Heritage enthusiast seeks to demolish the myth of Bhagmati, with whom the city’s founder Mohd. Quli Qutb Shah is believed to have fallen madly in love, saying there is no inscription bearing her name or a trace of her grave.
True love never grows old. So is the legend of Bhagmati. Hers was love made up of stolen moments – bitter, sweet, and poignant. She was the damsel in distress and he the knight in shining armor.
Nothing could stop the star-crossed lovers, not even the turbulent Musi. In comes the doting father, Ibrahim Quli Qutb Shah, and constructs the Puranapul bridge to facilitate his son Mohd. Quli Qutb Shah crosses the river to meet his lady love.
When Aurangzeb conquered Hyderabad in 1687, he renamed the city Dar-ul Jihad (land of war). But within a few years, Mughal Subedar Nizam Ali was head over heels in love with a courtesan and everyone forgot about what Aurangzeb wanted to do. And Hyderabad was back to being the city of love where kings would fall in love with courtesans, courtiers would fall in love with nobility… and it all began sometime in the late sixteenth century when a young prince Muhammad Quli Qutb Shah spotted a young girl called Bhagmati.
Folklore has it that the king built a bridge for his son to let him meet his lady love. Did Muhammad Quli really meet Bhagmati at the spot where the Charminar stands? Perhaps not. “Some people doubt it. Many don’t believe it. But I would like to believe it. It is such a romantic story,” says historian Oudesh Rani Bawa, with a twinkle in her eyes.
But Hyderabad came to be built in 1591, and the story lives on in the name Bhagnagar which is still used by the mercantile class in Old City. And in Talab Katta, inside the compound wall of a house of a pehelwan, there is a mysterious tomb that is believed to be the grave of Bhagmati. Is it really her grave? We never know.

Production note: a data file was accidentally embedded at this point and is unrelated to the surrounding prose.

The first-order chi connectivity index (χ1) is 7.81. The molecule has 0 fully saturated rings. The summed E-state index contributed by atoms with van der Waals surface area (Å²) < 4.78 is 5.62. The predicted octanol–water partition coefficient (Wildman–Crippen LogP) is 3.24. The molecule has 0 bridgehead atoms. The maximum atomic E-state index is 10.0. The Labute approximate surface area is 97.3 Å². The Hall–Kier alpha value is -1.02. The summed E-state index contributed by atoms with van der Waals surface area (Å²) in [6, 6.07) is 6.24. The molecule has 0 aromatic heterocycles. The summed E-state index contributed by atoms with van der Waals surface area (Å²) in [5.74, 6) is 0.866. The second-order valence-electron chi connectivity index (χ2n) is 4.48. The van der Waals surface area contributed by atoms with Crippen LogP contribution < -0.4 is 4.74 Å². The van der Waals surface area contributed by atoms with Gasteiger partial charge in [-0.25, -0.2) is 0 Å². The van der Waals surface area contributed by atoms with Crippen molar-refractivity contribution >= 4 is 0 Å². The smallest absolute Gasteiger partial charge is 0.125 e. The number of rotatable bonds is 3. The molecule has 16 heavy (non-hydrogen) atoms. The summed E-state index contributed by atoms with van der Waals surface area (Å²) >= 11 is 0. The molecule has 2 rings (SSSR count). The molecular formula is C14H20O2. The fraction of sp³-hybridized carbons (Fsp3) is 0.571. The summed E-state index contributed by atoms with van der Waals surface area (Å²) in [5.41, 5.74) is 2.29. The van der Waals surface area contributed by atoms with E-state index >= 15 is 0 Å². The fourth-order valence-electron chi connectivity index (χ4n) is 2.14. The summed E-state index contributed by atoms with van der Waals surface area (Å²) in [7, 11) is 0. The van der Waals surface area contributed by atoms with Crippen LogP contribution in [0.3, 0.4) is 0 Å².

A generation of Hyderabadis has been brought up on this lore. But, was it all real or a figment of the imagination?
“Nothing but fiction. There is no substantial evidence to prove that Bhagmati ever existed,” says heritage enthusiast Mohd. Safiullah.
In an interesting talk on Bhagmati – Fact or Fiction here on Saturday, Safiullah sought to demolish the myth of the legendary nautch girl, with whom the city’s founder was believed to have fallen in love head over heels.
“There is no inscription, miniature, or coin of that period mentioning her name. There is no trace of her grave either. Even Chichalam, the place where she was supposedly born, has not been identified yet,” Safiullah said.
The talk organized under the auspices of the Historical Society of Hyderabad at the Salar Jung Museum drew many historians and scholars.
While a big question mark hung on the very existence of Bhagmati, there were no doubts about other courtesans like Premamati and Taramati, since material evidence was available about them. Moreover, their graves could be found in the royal necropolis at Golconda.
“Why Bhagmati was not buried there if she was so important?” asked Mr. Safiullah of Deccan Heritage Trust.
With the help of slides, he explained how a romance between Quli Qutb Shah and Bhagmati could not have taken place since the king was barely 10 years then. He was born in April 1566, while the Puranapul was completed in 1578 after more than two years of construction.
“That made Quli Qutb Shah just nine-and-a-half years. Imagine a youngster romancing at that age,” Safiullah wondered.
There was also no evidence to show that Hyderabad was named after Hyder Mahal, the title conferred on Bhagmati. Referring to an extract from the book, ‘Landmarks of Deccan’, Mr. Safiullah said the name Hyder Mahal was mentioned along with other palaces such as Dad Mahal and Nadi Mahal. “You build a palace and then honor someone you love with its name. How illogical?” he asked.
Moreover, the word ‘Hyder’ was an attribute of Hazrat Ali, the fourth Caliph of Islam, and it could not have been conferred on a nautch girl, he argued to prove that Bhagmati was not the inspiration for the city’s name.
Travel writer Ferishta’s account about the dalliance of Quli Qutb Shah with Bhagmati could not be attached credence, as he had written about the royal affair sitting in Bijapur without visiting Hyderabad.
“At best, Bhagmati is a popular but unfounded myth,” Mr. Safiullah maintained. He referred to historians such as Haroon Khan Sherwani, Habib Nisar, and David Mathew to support his argument.